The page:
I am very passionate about the brands I admire. All my friends and colleagues know that Cervelo is my favorite bike company and I am a big Apple fan.
I often ask myself: what is that I like the most about these companies? Their product design? Their advertising? The fact that their brands are clearly differentiated from competition?
Each brand management project is different in terms of resources and execution, however the ultimate goal is the same: building a brand that is differentiated and profitable.
Brand Managers often get sidetracked by everyday tasks such as sending e-mails and answering product-related requests. They need to get a lot done and sometimes tend to pay less attention to the final output.
Below are five brand management principles that force me to think of the final outcome of every Marketing initiative. I apply them to each project to make sure I work toward what’s really important when it comes to brand building.
The question I ask myself at the start of each project is: will this initiative contribute to my brand’s differentiation strategy? Or Am I just copying the competition?
A successful brand stands up for something unique in the mind of the consumer. The reasons are simple: fierce competition and the multitude of choices consumer have today. If are not able to provide your target market with a reason to buy then your only option is to compete on price.
The hybrid car market provides an excellent example of successful differentiation strategy.
The undisputed leader in the segment is Toyota Prius, with US sales of over 18,000 units in March 2011, according to www.hybridcars.com. The number two brand, Honda Insight, is far behind with only 2700 units sold.
The reason for their success is obvious in my opinion: while their competitors took existing non hybrid models and added the word “Hybrid” after the name, Toyota implemented a complete differentiation strategy: a stand alone name (Prius) and a design that is looks different than the non-hybrid models.
As a result, “Prius” is the synonym for “hybrid car”.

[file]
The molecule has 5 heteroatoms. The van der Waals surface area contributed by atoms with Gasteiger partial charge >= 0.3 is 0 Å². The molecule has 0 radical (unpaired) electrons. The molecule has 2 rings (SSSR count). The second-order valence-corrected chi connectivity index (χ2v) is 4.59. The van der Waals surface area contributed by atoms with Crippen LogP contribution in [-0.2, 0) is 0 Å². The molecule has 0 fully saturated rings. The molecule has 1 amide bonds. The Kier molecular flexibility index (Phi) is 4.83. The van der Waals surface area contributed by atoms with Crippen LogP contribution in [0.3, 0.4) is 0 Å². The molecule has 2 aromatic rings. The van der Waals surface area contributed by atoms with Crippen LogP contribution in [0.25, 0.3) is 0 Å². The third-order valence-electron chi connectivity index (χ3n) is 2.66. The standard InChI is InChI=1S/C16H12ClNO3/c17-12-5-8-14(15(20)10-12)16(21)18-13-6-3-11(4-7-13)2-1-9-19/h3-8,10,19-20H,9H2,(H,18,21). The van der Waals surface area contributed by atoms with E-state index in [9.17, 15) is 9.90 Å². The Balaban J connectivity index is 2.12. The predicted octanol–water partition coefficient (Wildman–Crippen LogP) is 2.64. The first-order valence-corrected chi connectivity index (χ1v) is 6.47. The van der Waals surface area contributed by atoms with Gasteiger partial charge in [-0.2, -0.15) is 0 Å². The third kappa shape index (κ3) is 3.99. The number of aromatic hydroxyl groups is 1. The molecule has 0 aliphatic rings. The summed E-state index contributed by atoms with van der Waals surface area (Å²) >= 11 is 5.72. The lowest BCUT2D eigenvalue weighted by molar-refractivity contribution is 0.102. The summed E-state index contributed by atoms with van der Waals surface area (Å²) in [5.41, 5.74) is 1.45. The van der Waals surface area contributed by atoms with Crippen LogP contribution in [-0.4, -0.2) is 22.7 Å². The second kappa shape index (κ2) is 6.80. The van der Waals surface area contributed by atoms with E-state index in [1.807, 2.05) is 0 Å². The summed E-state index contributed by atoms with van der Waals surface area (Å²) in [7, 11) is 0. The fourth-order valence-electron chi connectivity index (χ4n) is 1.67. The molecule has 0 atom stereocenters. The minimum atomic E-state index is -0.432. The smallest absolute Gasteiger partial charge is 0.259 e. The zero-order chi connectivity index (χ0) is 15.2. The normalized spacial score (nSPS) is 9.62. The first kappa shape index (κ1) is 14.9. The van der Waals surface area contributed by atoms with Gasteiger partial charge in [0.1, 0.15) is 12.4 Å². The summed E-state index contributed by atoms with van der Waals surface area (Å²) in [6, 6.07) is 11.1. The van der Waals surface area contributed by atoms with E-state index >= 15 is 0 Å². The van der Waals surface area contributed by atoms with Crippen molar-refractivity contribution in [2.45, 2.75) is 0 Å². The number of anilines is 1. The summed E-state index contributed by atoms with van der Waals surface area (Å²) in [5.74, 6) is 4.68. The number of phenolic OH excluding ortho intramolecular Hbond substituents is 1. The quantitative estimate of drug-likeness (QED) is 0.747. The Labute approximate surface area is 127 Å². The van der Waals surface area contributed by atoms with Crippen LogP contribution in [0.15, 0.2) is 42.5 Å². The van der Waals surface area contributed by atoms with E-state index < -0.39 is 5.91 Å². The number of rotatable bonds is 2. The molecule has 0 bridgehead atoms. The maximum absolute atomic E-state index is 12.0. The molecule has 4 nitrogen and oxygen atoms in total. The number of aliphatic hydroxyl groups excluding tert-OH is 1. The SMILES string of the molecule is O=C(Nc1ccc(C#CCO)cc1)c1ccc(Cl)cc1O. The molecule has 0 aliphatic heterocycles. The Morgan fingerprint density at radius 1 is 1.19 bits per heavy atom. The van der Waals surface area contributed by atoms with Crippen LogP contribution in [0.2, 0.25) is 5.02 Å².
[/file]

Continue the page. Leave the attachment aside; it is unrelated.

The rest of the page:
Any major decision regarding a new product launch, accessing new distribution channels, or entering a new market has to start with an important question: Is this new initiative in line with what the company is known for?
The more focused a brand is the more it breaks through the clutter. A brand that wants to be too many things ends up being nothing, and give specialized competitors the opportunity to claim a slice of the market. Loss of focus leads to brand failure.
Let’s look at some examples:
RIM, the maker of the Blackberry smart phones, decided to compete head-to-head with Apple for a slice of the consumer market instead of focusing on the market segment where the company has a strong competitive advantage: business customers. The result: RIM has recently laid-off 4500 employees, and the company struggles to remain relevant.
Dell Computer became the number one computer manufacturer because of the ability to customize each system and sell it directly to the end user. When they started distributing their product through brick and mortar stores they lost the leadership position to HP.
People’s attention span is shrinking, which makes the Brand Manager’s job challenging. Brands have about 10 seconds to make a first good impression. That’s why the KISS (keep it simple stupid) principle is highly effective and recommended.
Simplicity means focusing on the essentials and leaving the rest out. In terms of product, simplicity might mean “easy to use”. In Marketing Communications it means using plain language and getting to the point quickly. Less is more. Simple is better.
One way to validate this principle is to ask for feedback whenever possible. If your colleagues, friends or business partners get the message quickly without asking questions, you can put a check-mark beside simplicity.
I am a strong believer that aesthetics plays an important role in the purchase decision, although a lot of people don’t like to admit it. Product packaging and marketing materials that “look good” can make the difference between success and failure.
I often use visual appeal as a differentiation point, in categories where the main competitors don’t pay attention to how the brand presents itself to the world.
Between two products with the same features consumers will choose the one that looks more attractive to the eye. That’s because visual appeal is usually associated with a better user experience and functionality.
Most brands compete in a crowded and noisy environment, where the “core message” is difficult to communicate. The same differentiating message has to be repeated over and over in order for it to be understood.
Consistency means having a simple and clear core message and using a smart communication strategy to reinforce it over and over again.
Geox built their shoe brand around an innovation that allows the insole to absorb sweat while it expels it as a water vapor through the micro-holes in the out-sole. This differentiation idea is reflected into the core message and tagline “The shoe that breathes” and depicted visually by a shoe sole that “breathes”.
The five principles above help me be efficient and see the big picture. What about you? Please feel free to share your experience in the Comments section below.